Representative Joel Kitchens
I recently had the pleasure of sitting down with new DNR Secretary Preston Cole and Deputy Secretary Elizabeth Kluesner to discuss our shared priorities for the state. Although we spoke about several topics, our main focus was on ensuring Wisconsin residents have access to clean surface and drinking water.
I informed them about a bipartisan work group I’ll be leading this session that will focus on nitrates in our waters. We’ve known for some time that nitrates have been a significant issue, but what we don’t know is how to fix it. The work group, which consists of legislators, DNR officials and UW scientists, will use science-based research to come up with answers to the nitrate problem.
I also told them that, as chair of the Assembly Environment Committee, I will continue to bring the agriculture and conservation communities together to keep moving toward our common goal of protecting our ground and surface water without hurting the state economically.
I was very impressed with Cole’s and Kluesner’s knowledge and commitment, and I am confident we will end up working well together.
Source: Kitchens newsletter
Congressman Mike Gallagher
On Jan. 30, Rep. Gallagher introduced the Bicameral Congressional Trade Authority Act of 2019: legislation to require the president to submit to Congress any proposal to adjust imports in the interest of national security under Section 232 of the Trade Expansion Act of 1962. A companion bill was also introduced in the Senate.
Under the new bill, Members of Congress have a 60-day period following submission to review the president’s proposal. A joint resolution to approve the proposal would qualify for expedited consideration in both chambers. The requirement would apply to all future Section 232 actions, in addition to those taken within the last four years. The bill would restore the national-security intent behind Section 232 by transferring national-security investigatory authority from the Department of Commerce to the Department of the Defense.
“When it comes to trade, Congress has consistently surrendered its Constitutional authorities to the executive branch,” Gallaher said. “This bill reverses that trend, allowing for trade interventions when our national security is at stake and giving the Defense Department a greater role in that process. My bill also safeguards the public from executive overreach and from protectionist policies that hurt Wisconsin families, manufacturers and farmers.”
Source: Gallagher press release
Senator Tammy Baldwin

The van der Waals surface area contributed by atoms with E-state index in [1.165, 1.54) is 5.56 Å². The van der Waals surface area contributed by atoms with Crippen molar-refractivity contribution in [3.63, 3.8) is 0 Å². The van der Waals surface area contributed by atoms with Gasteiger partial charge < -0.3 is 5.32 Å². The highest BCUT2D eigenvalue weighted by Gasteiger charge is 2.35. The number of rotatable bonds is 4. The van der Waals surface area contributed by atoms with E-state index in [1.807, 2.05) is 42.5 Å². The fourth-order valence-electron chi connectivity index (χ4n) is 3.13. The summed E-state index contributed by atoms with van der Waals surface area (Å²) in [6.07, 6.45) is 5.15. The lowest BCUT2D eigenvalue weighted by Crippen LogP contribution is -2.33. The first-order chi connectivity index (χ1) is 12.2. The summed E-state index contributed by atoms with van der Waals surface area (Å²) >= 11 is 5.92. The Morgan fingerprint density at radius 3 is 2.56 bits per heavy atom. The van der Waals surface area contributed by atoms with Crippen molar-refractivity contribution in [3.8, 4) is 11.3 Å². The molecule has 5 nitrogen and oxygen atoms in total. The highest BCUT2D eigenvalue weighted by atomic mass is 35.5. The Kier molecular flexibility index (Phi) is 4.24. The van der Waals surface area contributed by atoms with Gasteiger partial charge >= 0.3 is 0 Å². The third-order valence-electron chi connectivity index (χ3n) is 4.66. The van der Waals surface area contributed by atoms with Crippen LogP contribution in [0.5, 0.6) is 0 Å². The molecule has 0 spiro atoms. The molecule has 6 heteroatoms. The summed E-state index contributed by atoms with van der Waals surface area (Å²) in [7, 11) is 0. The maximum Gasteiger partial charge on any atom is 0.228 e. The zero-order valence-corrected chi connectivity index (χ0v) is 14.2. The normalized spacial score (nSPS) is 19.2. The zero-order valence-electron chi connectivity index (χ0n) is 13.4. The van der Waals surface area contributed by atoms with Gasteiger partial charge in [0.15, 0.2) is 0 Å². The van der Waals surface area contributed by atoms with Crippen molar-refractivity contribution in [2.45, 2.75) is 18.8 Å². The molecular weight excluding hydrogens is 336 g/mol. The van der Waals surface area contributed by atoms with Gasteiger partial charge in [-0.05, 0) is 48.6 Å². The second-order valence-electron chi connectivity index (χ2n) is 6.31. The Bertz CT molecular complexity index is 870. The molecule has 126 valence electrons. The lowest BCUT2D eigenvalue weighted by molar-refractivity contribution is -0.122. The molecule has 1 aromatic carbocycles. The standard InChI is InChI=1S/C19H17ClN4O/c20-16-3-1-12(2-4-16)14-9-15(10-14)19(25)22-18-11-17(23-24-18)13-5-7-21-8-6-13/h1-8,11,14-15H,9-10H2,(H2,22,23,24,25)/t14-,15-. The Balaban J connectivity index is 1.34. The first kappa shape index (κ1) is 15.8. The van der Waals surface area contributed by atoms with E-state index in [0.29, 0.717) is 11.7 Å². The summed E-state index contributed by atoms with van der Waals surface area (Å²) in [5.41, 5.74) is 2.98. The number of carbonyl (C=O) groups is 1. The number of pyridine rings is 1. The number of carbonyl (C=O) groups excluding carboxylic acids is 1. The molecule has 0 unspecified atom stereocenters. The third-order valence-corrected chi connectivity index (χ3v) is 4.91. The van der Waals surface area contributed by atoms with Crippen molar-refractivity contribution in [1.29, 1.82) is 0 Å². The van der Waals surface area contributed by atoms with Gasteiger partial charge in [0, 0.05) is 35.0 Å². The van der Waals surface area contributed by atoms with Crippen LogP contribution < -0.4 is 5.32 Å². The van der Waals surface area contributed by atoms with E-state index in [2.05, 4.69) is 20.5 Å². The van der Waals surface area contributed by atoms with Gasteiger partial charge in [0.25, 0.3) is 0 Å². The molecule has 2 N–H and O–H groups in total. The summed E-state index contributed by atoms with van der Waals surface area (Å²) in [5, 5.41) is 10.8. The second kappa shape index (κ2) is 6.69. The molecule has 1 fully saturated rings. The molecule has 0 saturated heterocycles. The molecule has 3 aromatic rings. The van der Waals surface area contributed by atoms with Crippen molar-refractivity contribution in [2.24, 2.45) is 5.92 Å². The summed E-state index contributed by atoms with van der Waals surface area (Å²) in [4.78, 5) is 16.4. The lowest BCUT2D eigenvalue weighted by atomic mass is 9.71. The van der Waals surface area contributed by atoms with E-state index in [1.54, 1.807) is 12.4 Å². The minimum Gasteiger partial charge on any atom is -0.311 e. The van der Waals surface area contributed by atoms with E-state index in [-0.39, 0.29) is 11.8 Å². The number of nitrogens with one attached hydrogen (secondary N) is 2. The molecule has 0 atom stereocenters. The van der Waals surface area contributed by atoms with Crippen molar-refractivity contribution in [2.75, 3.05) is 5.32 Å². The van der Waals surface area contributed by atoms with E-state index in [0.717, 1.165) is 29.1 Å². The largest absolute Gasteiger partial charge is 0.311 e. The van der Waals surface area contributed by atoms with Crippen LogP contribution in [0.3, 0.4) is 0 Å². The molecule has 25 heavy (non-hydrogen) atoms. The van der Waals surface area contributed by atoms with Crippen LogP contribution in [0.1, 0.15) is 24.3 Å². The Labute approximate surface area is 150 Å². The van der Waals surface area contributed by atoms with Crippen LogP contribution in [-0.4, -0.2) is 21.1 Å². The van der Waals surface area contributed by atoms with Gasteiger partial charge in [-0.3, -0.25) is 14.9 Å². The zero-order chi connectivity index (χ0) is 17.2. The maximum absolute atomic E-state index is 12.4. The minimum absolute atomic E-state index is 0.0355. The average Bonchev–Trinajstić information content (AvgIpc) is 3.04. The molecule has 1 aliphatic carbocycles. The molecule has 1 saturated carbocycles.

Sen. Baldwin announced more than $21 million in U.S. Department of Transportation emergency-relief federal funding to repair roads and bridges damaged by last year’s severe storms and flooding in communities across Wisconsin. Last summer, torrential rain and severe flooding damaged roads, bridges, homes and businesses across Wisconsin.
“I saw firsthand the damage to our roads and bridges, and I spoke to Wisconsinites who were concerned that their communities would not have the resources they needed to repair and rebuild after last year’s devastating flooding and storms,” Baldwin said.
Source: Baldwin press release
Senator Ron Johnson
The Republican chair of the Senate Homeland Security Committee on Sunday torched the Trump administration’s plans for a complete withdrawal of U.S. troops from Syria, saying the exodus of American soldiers from the region would be “tragic” and “unconscionable.”
“ISIS was able to rise from the thoroughly defeated ashes of Al-Qaeda in Iraq, and I don’t want to be making the same statement six months from now that we bugged out of Syria unwisely and that ISIS has re-emerged from the defeated ashes of ISIS in Syria,” Sen. Johnson told host Chris Wallace on Fox News Sunday.
Johnson was one of 43 Senate Republicans to back a measure by Majority Leader Mitch McConnell (R-Ky.) on Jan. 31 that rebuked the president’s Syria policy in a bipartisan vote.
“I think Republican senators are sending a very strong signal to the president. We don’t want to see that happen, and I hope he is listening,” Johnson said, warning that “as it relates to pulling out of Syria, there’s a pretty serious split” in terms of foreign policy and military strategy.
President Donald Trump
President Trump delivered a wide-ranging State of the Union address Tuesday night that ran an hour and 21 minutes. That’s the third-longest ever.
The president made some bipartisan overtures, but the speech went from optimistic vagaries to misleading fears. And Trump even fired this warning shot at Democrats about whether anything will get done: “If there is going to be peace and legislation, there cannot be war and investigation.”
House Speaker Nancy Pelosi ( D-Calif.) took that as a threat, saying in a statement after the speech, “[H]e threatened the United States Congress not to exercise its constitutional responsibility of oversight.”
The only real bit of news in the speech was that Trump announced he would be meeting with North Korean leader Kim Jong-Un for a second summit Feb. 27-28 in Vietnam. But the president also raised eyebrows, claiming that if he hadn’t been elected, “We would right now, in my opinion, be in a major war with North Korea.”
One of the moments of levity in the speech was when Trump noted, “No one has benefited more from our thriving economy than women, who have filled 58 percent of the newly created jobs last year.”
That prompted Democratic women, clad in white outfits in honor of suffragettes, to let out a Bronx cheer. After all, women were a major reason why Democrats took back the House last year. The irony seemed lost on the president, who remarked, “You weren’t supposed to do that.”
Trump then noted, “We also have more women serving in Congress than at any time before.”
But that is because of Democratic women. The number of Republican women in Congress actually went down after the 2018 elections.